3D medical background with magnifying glass examining brain depicting alzheimers disease research. 3d illustration
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A new blood-based biomarker, brain-derived tau, can identify neurodegeneration specific to Alzheimer’s disease and differentiate it from other, related dementias, research indicates.

The novel biomarker outperformed current blood tests used to clinically diagnose Alzheimer’s related neurodegeneration, according to the findings reported in the journal Brain.

Brain-derived tau correlated well with biomarkers for Alzheimer’s neurodegeneration in cerebrospinal fluid, while offering a simpler means of assessment.

The findings could provide the missing piece of the puzzle in offering a full set of blood-based biomarkers for Alzheimer’s disease.

“At present, diagnosing Alzheimer’s disease requires neuroimaging,” said senior author Thomas Karikari, assistant professor of psychiatry at the University of Pittsburgh.

“Those tests are expensive and take a long time to schedule, and a lot of patients, even in the U.S., don’t have access to MRI and PET scanners. Accessibility is a major issue.”

Currently, Alzheimer’s disease is diagnosed in the U.S. according to the AT(N) guidelines set in 2011 by the National Institute on Aging and the Alzheimer’s Association.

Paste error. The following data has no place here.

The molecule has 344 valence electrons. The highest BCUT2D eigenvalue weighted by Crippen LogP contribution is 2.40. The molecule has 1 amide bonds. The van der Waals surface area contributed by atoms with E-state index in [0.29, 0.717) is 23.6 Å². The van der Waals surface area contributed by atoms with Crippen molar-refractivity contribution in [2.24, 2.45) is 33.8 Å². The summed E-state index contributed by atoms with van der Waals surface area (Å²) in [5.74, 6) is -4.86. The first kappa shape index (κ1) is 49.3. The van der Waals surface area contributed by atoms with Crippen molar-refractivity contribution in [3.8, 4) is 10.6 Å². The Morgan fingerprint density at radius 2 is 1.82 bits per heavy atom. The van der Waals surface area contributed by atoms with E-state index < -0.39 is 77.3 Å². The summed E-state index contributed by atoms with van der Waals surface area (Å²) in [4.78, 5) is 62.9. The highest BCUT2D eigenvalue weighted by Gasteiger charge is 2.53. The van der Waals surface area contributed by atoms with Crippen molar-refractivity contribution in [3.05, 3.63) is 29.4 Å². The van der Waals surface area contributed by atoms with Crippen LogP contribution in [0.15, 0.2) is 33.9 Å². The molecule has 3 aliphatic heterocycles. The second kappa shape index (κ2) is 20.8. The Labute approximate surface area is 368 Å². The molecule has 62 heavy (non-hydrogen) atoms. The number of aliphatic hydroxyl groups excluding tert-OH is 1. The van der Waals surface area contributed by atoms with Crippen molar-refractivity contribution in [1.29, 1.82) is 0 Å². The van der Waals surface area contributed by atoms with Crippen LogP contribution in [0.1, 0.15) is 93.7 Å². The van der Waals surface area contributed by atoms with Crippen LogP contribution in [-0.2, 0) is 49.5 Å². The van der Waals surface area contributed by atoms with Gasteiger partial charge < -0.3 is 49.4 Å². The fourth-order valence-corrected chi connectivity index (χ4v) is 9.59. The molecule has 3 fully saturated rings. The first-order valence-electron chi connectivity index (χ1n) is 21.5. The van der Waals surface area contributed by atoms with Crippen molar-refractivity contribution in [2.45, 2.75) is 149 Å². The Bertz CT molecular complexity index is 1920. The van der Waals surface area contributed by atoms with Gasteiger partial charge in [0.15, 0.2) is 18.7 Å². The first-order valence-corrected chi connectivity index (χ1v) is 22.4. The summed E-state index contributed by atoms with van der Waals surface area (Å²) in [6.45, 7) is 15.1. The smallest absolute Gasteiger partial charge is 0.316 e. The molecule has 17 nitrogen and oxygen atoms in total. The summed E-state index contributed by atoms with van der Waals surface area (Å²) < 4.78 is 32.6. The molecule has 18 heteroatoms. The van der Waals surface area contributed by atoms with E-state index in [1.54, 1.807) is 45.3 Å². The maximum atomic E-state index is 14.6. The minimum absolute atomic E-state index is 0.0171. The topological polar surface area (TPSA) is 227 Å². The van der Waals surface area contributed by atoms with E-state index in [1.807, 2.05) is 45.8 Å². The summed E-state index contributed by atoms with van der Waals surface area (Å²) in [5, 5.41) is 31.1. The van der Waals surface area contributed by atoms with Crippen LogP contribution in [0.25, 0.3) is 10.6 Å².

This requires three components of Alzheimer’s pathology to be detected—amyloid plaques (A), tau tangles (T) and neurodegeneration (N) in the brain—and relies on established cerebrospinal fluid and neuroimaging biomarkers.

Blood-based biomarkers for amyloid-beta and phosphorylated (p)-tau have already been shown to have diagnostic accuracy and agree well with their corresponding cerebrospinal fluid and neuroimaging biomarkers.

However, the blood-based neurodegeneration marker neurofilament light (NfL) is not specific to Alzheimer’s disease.

Furthermore, blood total (t)-tau does not correlate well with cerebrospinal fluid t-tau, possibly because it mainly originates from peripheral, non-brain sources.

To address this, the researchers developed an immunoassay to selectively measure brain-derived tau in blood by using a monoclonal antibody engineered to specifically target tau isoforms originating in the brain.

They then examined the capabilities of the new biomarker in five independent research cohorts, comprising 609 participants in all.

The team showed brain-derived tau was specific to Alzheimer’s disease and was able to differentiate neurochemically defined Alzheimer’s disease from a biomarker-negative control group.

In addition, it was able to distinguish Alzheimer’s disease from other neurodegenerative diseases, including where there was neuropathological confirmation.

The novel biomarker was associated with the severity of plaque and tangle pathologies at autopsy, AT(N) biomarkers in cerebrospinal fluid, and cognition.

The researchers note: “The most well-validated blood biomarker for neurodegeneration, NfL, is unable to differentiate between Alzheimer’s disease and other dementias due to its increases in a wide range of neurodegenerative disorders.

“Consequently, the dementia research field currently lacks a blood biomarker that is specifically altered as a result of Alzheimer-type neurodegenerative changes, such as how plasma p-tau is to tau phosphorylation/pathology in the AT(N) framework.”

They add: “Our findings indicate that plasma [blood-derived]-tau might be a biomarker that is specific for Alzheimer’s disease-type neurodegeneration and can discriminate Alzheimer’s disease from other neurodegenerative diseases, as shown previously for [cerebrospinal fluid] t-tau.”

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